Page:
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Maybe. Maybe not.

No one knows for sure, but according to several Roman writers, including Plutarch, who lived roughly during Miriam bat Isaac's time, a huge number of its precious volumes were destroyed by fire in 48 BCE during the Siege of Alexandria. Here’s their story.

Against the wishes of the Keeper of the Books and the Master of the Library, Cleopatra promised some one hundred books to her lover, Julius Caesar, after which the books were packed up and warehoused on the docks.

Caesar had come to Alexandria to mediate a dispute between Cleopatra and her brother. Letting no good deed go unpunished, Achillas, a powerful general of Cleopatra’s brother, organized an army 20,000 strong to mount an attack against Caesar and Cleopatra from the sea. To distract Achillas, the Roman countered by ordering his meager force of 3200 men to set fire to the Alexandrian fleet. Hastened by a driving wind, the fire soon engulfed not only the ships and grain depots but the warehouses in which the books were stored. So, according to Plutarch and others, it wasn’t the Library itself but the scores of priceless volumes warehoused on the docks that were destroyed.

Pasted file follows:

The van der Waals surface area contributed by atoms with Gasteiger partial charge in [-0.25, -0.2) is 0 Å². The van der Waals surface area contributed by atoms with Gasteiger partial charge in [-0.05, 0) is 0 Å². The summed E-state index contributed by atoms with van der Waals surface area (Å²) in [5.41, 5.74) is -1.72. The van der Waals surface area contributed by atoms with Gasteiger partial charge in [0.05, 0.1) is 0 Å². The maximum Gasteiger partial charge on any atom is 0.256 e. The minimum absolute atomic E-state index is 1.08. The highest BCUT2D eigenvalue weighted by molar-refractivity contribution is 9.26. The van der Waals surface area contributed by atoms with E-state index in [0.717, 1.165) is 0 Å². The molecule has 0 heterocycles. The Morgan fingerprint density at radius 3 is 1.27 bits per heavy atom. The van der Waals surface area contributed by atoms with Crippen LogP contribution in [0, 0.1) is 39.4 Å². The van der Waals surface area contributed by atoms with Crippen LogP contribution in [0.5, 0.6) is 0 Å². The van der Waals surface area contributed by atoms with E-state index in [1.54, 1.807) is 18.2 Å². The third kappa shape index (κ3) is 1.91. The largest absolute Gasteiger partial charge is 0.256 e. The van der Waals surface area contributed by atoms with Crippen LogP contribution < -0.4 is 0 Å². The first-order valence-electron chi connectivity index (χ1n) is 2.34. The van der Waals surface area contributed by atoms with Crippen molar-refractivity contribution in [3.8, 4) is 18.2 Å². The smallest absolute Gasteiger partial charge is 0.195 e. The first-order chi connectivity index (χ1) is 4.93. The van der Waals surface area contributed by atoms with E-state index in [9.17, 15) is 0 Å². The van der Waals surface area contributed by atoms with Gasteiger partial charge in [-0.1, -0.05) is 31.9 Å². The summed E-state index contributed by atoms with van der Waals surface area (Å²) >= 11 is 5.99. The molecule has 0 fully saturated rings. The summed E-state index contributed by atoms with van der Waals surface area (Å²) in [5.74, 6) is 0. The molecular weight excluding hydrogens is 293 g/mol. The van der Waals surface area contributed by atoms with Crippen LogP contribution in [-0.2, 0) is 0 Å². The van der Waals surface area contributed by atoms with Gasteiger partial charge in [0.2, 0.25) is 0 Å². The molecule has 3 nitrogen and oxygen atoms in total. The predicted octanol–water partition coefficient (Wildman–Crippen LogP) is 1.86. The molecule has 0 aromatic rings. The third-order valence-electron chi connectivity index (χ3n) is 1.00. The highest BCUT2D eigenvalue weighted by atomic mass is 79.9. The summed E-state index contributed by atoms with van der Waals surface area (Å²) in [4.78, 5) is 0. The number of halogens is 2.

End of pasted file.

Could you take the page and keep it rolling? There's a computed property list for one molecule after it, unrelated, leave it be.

Others argue that the books destroyed during the Siege were simply the account books and ledgers of the port. And so, in Chapter 24 of THE DEADLIEST LIE, Miriam, living a century after the Siege, can still take you inside the Great Library’s vaulted reading room. But to see what happened to her there, why her beloved tutor had to hustle her away, you have to read the book. To order, go to

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